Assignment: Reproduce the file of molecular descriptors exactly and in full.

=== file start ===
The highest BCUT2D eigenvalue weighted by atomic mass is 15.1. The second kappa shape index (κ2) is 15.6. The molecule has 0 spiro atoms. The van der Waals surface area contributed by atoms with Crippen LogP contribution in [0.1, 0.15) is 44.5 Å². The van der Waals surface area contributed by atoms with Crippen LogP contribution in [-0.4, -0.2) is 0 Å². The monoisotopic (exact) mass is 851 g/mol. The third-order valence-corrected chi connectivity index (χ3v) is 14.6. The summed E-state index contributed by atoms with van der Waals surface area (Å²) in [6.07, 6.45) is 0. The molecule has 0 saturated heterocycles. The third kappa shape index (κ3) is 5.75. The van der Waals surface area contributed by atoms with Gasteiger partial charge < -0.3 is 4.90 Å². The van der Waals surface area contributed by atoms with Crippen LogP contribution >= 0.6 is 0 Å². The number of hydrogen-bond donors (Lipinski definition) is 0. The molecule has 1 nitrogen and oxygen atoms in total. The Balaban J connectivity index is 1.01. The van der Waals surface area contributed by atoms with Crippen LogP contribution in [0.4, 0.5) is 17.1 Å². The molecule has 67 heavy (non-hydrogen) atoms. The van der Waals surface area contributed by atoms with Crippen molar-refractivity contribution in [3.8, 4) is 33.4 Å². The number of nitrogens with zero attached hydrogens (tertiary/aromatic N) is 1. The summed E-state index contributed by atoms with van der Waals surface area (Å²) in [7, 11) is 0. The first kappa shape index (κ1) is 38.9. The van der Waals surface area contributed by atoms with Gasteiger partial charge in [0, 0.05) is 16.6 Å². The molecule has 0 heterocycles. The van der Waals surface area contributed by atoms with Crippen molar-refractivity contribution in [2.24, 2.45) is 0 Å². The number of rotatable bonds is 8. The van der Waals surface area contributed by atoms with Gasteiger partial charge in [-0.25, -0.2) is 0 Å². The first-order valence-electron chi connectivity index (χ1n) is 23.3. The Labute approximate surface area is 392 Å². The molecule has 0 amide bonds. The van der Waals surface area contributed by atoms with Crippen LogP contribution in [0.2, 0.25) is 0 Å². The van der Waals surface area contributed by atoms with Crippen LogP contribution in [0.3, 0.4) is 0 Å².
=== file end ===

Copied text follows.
The highest BCUT2D eigenvalue weighted by atomic mass is 15.1. The second kappa shape index (κ2) is 15.6. The molecule has 0 spiro atoms. The van der Waals surface area contributed by atoms with Crippen LogP contribution in [0.1, 0.15) is 44.5 Å². The van der Waals surface area contributed by atoms with Crippen LogP contribution in [-0.4, -0.2) is 0 Å². The monoisotopic (exact) mass is 851 g/mol. The third-order valence-corrected chi connectivity index (χ3v) is 14.6. The summed E-state index contributed by atoms with van der Waals surface area (Å²) in [6.07, 6.45) is 0. The molecule has 0 saturated heterocycles. The third kappa shape index (κ3) is 5.75. The van der Waals surface area contributed by atoms with Gasteiger partial charge < -0.3 is 4.90 Å². The van der Waals surface area contributed by atoms with Crippen LogP contribution >= 0.6 is 0 Å². The number of hydrogen-bond donors (Lipinski definition) is 0. The molecule has 1 nitrogen and oxygen atoms in total. The Balaban J connectivity index is 1.01. The van der Waals surface area contributed by atoms with Crippen LogP contribution in [0.4, 0.5) is 17.1 Å². The molecule has 67 heavy (non-hydrogen) atoms. The van der Waals surface area contributed by atoms with Crippen molar-refractivity contribution in [3.8, 4) is 33.4 Å². The number of nitrogens with zero attached hydrogens (tertiary/aromatic N) is 1. The summed E-state index contributed by atoms with van der Waals surface area (Å²) in [7, 11) is 0. The first kappa shape index (κ1) is 38.9. The van der Waals surface area contributed by atoms with Gasteiger partial charge in [0, 0.05) is 16.6 Å². The molecule has 0 heterocycles. The van der Waals surface area contributed by atoms with Crippen molar-refractivity contribution in [2.24, 2.45) is 0 Å². The number of rotatable bonds is 8. The van der Waals surface area contributed by atoms with Gasteiger partial charge in [-0.25, -0.2) is 0 Å². The first-order valence-electron chi connectivity index (χ1n) is 23.3. The Labute approximate surface area is 392 Å². The molecule has 0 amide bonds. The van der Waals surface area contributed by atoms with Crippen LogP contribution in [0.2, 0.25) is 0 Å². The van der Waals surface area contributed by atoms with Crippen LogP contribution in [0.3, 0.4) is 0 Å².